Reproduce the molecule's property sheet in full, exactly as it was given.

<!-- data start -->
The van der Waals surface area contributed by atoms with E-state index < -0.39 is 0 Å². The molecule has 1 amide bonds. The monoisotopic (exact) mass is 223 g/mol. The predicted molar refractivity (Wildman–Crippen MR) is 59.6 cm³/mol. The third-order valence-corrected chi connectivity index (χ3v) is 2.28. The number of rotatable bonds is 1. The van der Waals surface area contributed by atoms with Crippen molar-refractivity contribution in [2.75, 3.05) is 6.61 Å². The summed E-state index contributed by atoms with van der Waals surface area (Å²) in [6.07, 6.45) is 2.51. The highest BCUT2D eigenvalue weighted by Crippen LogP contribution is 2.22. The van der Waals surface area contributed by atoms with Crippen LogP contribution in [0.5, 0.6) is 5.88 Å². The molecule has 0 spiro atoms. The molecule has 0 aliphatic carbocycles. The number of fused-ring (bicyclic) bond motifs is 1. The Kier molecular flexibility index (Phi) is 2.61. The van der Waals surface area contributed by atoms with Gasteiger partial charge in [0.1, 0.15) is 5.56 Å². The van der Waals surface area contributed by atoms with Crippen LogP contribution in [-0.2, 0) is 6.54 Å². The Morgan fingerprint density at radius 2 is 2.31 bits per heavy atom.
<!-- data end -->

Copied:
The van der Waals surface area contributed by atoms with E-state index < -0.39 is 0 Å². The molecule has 1 amide bonds. The monoisotopic (exact) mass is 223 g/mol. The predicted molar refractivity (Wildman–Crippen MR) is 59.6 cm³/mol. The third-order valence-corrected chi connectivity index (χ3v) is 2.28. The number of rotatable bonds is 1. The van der Waals surface area contributed by atoms with Crippen molar-refractivity contribution in [2.75, 3.05) is 6.61 Å². The summed E-state index contributed by atoms with van der Waals surface area (Å²) in [6.07, 6.45) is 2.51. The highest BCUT2D eigenvalue weighted by Crippen LogP contribution is 2.22. The van der Waals surface area contributed by atoms with Crippen LogP contribution in [0.5, 0.6) is 5.88 Å². The molecule has 0 spiro atoms. The molecule has 0 aliphatic carbocycles. The number of fused-ring (bicyclic) bond motifs is 1. The Kier molecular flexibility index (Phi) is 2.61. The van der Waals surface area contributed by atoms with Gasteiger partial charge in [0.1, 0.15) is 5.56 Å². The van der Waals surface area contributed by atoms with Crippen LogP contribution in [-0.2, 0) is 6.54 Å². The Morgan fingerprint density at radius 2 is 2.31 bits per heavy atom.